And because the field in Indy Lights is small this year – only seven cars are entered at Road America – Herta revealed that maintaining a hard-charging style and going for race wins is paramount, in that the small fields make it harder to gap competitors in the title hunt.

“It’s hard to create a gap. On a bad day, you’re still going to be closer (to the guys ahead of you). Like Pato O’Ward in Indy (on the road course) had an awful weekend and finished in the back in both races (fourth and seventh), but I’m only at a (six point) lead. It’s tough to get ahead, so you want to minimize mistakes. It’s tough to make a gap, but it’s also tough to fall behind.”

As such, Herta is most certainly focused on bringing home an Indy Lights crown in 2018, which would propel him into the Verizon IndyCar Series, but he isn’t putting undue pressure on himself to force it to happen.

“In the second year, you have to get it done, and it’s tough to move up to IndyCars without that $1 million scholarship. So yeah, it’s important, but there’s no need to put more pressure on myself for how it is. I just got to keep doing what I’m doing, keep my head down, and if we can replicate what happened in May more and more, we should be in IndyCar next year,” he detailed.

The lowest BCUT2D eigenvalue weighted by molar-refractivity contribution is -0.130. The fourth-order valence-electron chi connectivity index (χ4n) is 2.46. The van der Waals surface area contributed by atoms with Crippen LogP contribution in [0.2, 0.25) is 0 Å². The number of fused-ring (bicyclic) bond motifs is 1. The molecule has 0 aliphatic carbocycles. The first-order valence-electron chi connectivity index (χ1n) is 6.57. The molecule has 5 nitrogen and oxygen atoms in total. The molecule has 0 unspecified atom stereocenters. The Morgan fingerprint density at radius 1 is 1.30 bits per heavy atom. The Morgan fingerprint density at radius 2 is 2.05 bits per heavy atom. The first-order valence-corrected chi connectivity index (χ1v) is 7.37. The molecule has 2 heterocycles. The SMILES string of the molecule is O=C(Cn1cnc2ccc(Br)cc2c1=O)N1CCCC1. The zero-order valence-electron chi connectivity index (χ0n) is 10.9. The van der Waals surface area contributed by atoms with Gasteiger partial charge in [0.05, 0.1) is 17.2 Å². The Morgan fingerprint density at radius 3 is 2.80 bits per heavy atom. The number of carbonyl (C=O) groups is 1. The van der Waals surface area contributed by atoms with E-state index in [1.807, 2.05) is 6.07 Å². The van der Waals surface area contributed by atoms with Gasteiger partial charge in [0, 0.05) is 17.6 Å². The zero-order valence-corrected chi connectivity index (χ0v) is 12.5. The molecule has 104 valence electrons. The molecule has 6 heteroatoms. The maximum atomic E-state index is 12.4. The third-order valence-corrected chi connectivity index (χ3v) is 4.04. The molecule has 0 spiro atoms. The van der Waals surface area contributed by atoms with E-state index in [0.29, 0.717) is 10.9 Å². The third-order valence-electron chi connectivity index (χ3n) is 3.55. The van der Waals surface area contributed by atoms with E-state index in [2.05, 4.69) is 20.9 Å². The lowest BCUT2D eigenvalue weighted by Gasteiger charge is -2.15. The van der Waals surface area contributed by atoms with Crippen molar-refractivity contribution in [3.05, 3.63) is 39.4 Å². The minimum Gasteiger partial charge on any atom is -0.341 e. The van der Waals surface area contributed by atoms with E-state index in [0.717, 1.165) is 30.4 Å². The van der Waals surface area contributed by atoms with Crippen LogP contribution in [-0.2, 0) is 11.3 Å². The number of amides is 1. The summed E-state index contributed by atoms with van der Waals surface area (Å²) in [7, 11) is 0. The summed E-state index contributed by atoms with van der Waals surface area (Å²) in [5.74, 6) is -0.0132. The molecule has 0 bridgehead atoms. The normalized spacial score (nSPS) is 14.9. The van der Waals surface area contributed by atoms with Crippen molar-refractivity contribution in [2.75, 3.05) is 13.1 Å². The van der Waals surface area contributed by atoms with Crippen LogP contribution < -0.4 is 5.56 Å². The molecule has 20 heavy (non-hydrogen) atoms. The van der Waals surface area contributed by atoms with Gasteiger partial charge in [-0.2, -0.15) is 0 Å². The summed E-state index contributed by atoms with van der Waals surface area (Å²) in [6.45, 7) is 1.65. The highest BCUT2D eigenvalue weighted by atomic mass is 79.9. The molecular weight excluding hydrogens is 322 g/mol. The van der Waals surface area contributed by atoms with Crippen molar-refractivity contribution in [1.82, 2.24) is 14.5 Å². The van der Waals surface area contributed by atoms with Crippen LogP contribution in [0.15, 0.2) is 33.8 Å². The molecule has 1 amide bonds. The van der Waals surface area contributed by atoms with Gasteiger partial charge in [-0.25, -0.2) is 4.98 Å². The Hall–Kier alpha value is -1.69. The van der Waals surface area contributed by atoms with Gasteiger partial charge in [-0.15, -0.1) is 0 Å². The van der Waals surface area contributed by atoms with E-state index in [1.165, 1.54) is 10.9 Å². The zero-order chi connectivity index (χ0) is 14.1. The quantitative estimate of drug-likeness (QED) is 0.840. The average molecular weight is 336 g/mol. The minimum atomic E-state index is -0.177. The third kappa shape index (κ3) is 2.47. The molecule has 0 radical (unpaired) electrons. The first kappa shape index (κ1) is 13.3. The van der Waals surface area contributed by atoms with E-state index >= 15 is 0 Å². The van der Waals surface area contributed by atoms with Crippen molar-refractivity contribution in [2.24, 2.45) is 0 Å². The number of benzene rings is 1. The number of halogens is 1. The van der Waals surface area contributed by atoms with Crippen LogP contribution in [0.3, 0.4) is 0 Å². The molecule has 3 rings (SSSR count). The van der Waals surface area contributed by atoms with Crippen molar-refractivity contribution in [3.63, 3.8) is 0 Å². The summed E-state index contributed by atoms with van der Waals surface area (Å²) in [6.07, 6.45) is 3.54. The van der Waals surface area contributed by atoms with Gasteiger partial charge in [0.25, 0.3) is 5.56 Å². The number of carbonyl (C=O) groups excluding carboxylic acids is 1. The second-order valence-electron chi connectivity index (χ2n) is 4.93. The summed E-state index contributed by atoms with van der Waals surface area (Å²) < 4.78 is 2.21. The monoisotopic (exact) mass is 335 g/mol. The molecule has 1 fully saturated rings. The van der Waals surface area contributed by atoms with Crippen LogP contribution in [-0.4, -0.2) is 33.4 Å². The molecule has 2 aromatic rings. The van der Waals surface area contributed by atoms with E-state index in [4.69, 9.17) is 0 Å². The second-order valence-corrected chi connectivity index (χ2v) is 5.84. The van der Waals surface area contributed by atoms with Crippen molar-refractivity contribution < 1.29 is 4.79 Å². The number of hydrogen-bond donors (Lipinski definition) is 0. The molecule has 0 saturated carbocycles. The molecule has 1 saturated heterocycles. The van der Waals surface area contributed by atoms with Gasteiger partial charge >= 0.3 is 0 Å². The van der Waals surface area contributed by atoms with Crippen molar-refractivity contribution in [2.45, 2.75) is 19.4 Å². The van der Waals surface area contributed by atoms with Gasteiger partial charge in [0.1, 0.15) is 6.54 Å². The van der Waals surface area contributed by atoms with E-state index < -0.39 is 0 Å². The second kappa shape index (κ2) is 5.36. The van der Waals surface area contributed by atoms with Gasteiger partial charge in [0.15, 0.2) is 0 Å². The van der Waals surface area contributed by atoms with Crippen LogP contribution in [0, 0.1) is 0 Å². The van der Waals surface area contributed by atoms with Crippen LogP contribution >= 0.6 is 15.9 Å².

And a potential move to IndyCar is certainly on the minds of Herta and Andretti-Steinbrenner Racing, even if the Indy Lights title ends up in the hands of someone else.

“We are thinking about it for sure, and we have some sponsors already committed on this year that I think we could bring up into IndyCar,” Herta revealed. “But, if we win the Indy Lights championship, we’re going to race (IndyCar), whether it’s the four races that we’re given or whatever it may be.”

Herta will look to improve upon his results from last year at Road America, when he finished 12th in Race 1 and third in Race 2.

Follow@KyleMLavigne